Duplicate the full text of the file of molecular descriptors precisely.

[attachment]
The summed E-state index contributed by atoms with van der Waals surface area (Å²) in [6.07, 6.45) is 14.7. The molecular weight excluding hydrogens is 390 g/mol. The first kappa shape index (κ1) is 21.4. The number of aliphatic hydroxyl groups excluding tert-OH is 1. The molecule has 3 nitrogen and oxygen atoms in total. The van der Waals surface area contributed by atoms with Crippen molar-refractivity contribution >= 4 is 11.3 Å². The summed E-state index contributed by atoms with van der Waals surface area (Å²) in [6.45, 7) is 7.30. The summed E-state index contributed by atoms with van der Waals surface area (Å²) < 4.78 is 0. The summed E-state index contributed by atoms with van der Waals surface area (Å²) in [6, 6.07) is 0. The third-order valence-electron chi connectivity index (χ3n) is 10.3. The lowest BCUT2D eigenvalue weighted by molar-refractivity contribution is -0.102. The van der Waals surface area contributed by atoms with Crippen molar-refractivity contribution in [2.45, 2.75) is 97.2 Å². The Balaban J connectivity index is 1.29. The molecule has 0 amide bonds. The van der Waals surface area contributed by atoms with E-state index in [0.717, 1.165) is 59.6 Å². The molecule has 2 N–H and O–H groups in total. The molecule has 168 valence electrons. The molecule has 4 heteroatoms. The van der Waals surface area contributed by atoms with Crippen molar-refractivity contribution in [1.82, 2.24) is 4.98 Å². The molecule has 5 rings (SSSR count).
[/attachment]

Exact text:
The summed E-state index contributed by atoms with van der Waals surface area (Å²) in [6.07, 6.45) is 14.7. The molecular weight excluding hydrogens is 390 g/mol. The first kappa shape index (κ1) is 21.4. The number of aliphatic hydroxyl groups excluding tert-OH is 1. The molecule has 3 nitrogen and oxygen atoms in total. The van der Waals surface area contributed by atoms with Crippen molar-refractivity contribution >= 4 is 11.3 Å². The summed E-state index contributed by atoms with van der Waals surface area (Å²) in [6.45, 7) is 7.30. The summed E-state index contributed by atoms with van der Waals surface area (Å²) < 4.78 is 0. The summed E-state index contributed by atoms with van der Waals surface area (Å²) in [6, 6.07) is 0. The third-order valence-electron chi connectivity index (χ3n) is 10.3. The lowest BCUT2D eigenvalue weighted by molar-refractivity contribution is -0.102. The van der Waals surface area contributed by atoms with Crippen molar-refractivity contribution in [2.45, 2.75) is 97.2 Å². The Balaban J connectivity index is 1.29. The molecule has 0 amide bonds. The van der Waals surface area contributed by atoms with E-state index in [0.717, 1.165) is 59.6 Å². The molecule has 2 N–H and O–H groups in total. The molecule has 168 valence electrons. The molecule has 4 heteroatoms. The van der Waals surface area contributed by atoms with Crippen molar-refractivity contribution in [1.82, 2.24) is 4.98 Å². The molecule has 5 rings (SSSR count).